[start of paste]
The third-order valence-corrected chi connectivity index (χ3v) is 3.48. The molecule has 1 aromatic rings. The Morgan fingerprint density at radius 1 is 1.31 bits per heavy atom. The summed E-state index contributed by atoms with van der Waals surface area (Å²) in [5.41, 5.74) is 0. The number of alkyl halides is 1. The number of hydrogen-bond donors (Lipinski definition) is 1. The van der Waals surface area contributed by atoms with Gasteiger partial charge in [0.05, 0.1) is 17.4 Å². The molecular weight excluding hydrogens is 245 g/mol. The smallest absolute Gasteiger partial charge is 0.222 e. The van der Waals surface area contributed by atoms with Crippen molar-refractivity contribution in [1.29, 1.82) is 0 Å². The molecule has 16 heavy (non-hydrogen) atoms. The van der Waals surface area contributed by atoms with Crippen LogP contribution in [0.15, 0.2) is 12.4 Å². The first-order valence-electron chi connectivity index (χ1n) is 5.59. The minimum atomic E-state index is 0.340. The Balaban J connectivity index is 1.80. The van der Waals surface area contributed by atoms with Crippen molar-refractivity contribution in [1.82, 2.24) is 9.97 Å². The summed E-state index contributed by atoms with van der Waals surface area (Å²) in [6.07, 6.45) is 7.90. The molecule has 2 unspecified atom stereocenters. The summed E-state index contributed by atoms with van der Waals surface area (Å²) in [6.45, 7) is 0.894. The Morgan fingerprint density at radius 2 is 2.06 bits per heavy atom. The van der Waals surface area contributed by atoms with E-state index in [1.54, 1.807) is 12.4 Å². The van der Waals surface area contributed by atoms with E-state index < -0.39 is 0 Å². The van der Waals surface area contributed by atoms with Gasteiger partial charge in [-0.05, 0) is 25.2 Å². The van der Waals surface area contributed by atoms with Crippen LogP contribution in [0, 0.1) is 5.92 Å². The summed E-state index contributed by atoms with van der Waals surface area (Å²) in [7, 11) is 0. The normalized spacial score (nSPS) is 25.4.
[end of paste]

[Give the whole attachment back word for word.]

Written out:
The third-order valence-corrected chi connectivity index (χ3v) is 3.48. The molecule has 1 aromatic rings. The Morgan fingerprint density at radius 1 is 1.31 bits per heavy atom. The summed E-state index contributed by atoms with van der Waals surface area (Å²) in [5.41, 5.74) is 0. The number of alkyl halides is 1. The number of hydrogen-bond donors (Lipinski definition) is 1. The van der Waals surface area contributed by atoms with Gasteiger partial charge in [0.05, 0.1) is 17.4 Å². The molecular weight excluding hydrogens is 245 g/mol. The smallest absolute Gasteiger partial charge is 0.222 e. The van der Waals surface area contributed by atoms with Crippen molar-refractivity contribution in [1.29, 1.82) is 0 Å². The molecule has 16 heavy (non-hydrogen) atoms. The van der Waals surface area contributed by atoms with Crippen LogP contribution in [0.15, 0.2) is 12.4 Å². The first-order valence-electron chi connectivity index (χ1n) is 5.59. The minimum atomic E-state index is 0.340. The Balaban J connectivity index is 1.80. The van der Waals surface area contributed by atoms with Crippen molar-refractivity contribution in [1.82, 2.24) is 9.97 Å². The summed E-state index contributed by atoms with van der Waals surface area (Å²) in [6.07, 6.45) is 7.90. The molecule has 2 unspecified atom stereocenters. The summed E-state index contributed by atoms with van der Waals surface area (Å²) in [6.45, 7) is 0.894. The Morgan fingerprint density at radius 2 is 2.06 bits per heavy atom. The van der Waals surface area contributed by atoms with E-state index in [1.54, 1.807) is 12.4 Å². The van der Waals surface area contributed by atoms with E-state index < -0.39 is 0 Å². The van der Waals surface area contributed by atoms with Gasteiger partial charge in [-0.05, 0) is 25.2 Å². The van der Waals surface area contributed by atoms with Crippen LogP contribution in [0, 0.1) is 5.92 Å². The summed E-state index contributed by atoms with van der Waals surface area (Å²) in [7, 11) is 0. The normalized spacial score (nSPS) is 25.4.